Get Alert
Please Wait... Processing your request... Please Wait.
You must sign in to sign-up for alerts.

Please confirm that your email address is correct, so you can successfully receive this alert.

Violence by patients admitted to a private psychiatric hospital
Am J Psychiatry 1997;154:88-93.
text A A A
PDF of the full text article.


OBJECTIVE: The authors determined the rates and patterns of violence toward persons by psychiatric patients before admission to the inpatient service of the Payne Whitney Clinic and determined which factors were associated with a greater risk of violence. METHOD: During hospitalization, 763 patients were interviewed by a research assistant using a structured interview instrument. The interviewer inquired about demographic and socioeconomic information and about history of violence and alcohol and drug use. RESULTS: Having physically attacked another person in the month before admission was equally likely among male (13.6%) and female (14.7%) patients. The patterns of violence were similar for men and women in terms of target, severity of injuries, use of a weapon, and place of occurrence. Univariate analyses showed that only youth was associated with violence for male patients, while youth, low socioeconomic status, substance abuse, and axis II pathology were associated with a greater risk of violence for female patients. Logistic regression analyses showed that recent cocaine use was significantly associated with violence by female patients when age, socioeconomic status, and axis II pathology were controlled for. For male patients, recent heroin use was related to a greater risk of violence. CONCLUSIONS: The frequency of violence by female patients was 150% higher than it was in a study at the Payne Whitney Clinic a decade ago. The frequency of violence by male patients was 50% higher than it was a decade ago. In the current study, substance abuse was associated with greater risk of violence by patients.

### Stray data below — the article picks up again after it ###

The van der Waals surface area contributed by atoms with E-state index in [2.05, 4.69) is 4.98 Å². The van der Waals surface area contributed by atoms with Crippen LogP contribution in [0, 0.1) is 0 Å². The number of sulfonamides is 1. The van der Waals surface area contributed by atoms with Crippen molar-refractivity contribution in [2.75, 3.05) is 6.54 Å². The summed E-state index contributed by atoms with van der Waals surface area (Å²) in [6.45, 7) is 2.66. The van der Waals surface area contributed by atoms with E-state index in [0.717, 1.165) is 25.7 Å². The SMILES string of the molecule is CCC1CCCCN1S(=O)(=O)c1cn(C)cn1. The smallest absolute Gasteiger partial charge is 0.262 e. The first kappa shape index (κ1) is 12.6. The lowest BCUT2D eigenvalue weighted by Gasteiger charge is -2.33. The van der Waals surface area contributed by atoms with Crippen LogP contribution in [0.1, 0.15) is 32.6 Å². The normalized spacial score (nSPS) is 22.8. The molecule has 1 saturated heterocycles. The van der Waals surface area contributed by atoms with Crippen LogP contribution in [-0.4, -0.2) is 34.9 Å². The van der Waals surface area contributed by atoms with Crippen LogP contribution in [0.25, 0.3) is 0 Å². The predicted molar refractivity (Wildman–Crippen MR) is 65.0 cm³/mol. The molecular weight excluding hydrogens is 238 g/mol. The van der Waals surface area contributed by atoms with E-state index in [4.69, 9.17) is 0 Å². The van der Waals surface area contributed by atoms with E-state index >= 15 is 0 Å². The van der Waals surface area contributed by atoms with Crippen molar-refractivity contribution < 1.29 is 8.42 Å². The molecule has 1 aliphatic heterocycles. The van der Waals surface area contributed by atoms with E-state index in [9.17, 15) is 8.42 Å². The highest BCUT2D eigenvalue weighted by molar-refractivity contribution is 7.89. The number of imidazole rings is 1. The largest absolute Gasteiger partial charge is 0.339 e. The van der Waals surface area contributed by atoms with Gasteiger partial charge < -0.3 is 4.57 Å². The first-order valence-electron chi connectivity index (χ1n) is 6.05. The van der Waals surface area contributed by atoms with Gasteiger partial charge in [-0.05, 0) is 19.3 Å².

Abstract Teaser
Figures in this Article




CME Activity

There is currently no quiz available for this resource. Please click here to go to the CME page to find another.
Submit a Comments
Please read the other comments before you post yours. Contributors must reveal any conflict of interest.
Comments are moderated and will appear on the site at the discertion of APA editorial staff.

* = Required Field
(if multiple authors, separate names by comma)
Example: John Doe

Web of Science® Times Cited: 67

Related Content
Dulcan's Textbook of Child and Adolescent Psychiatry > Chapter 62.  >
Textbook of Psychotherapeutic Treatments > Chapter 30.  >
APA Practice Guidelines > Chapter 0.  >
APA Practice Guidelines > Chapter 0.  >
APA Practice Guidelines > Chapter 10.  >
Topic Collections
Psychiatric News
PubMed Articles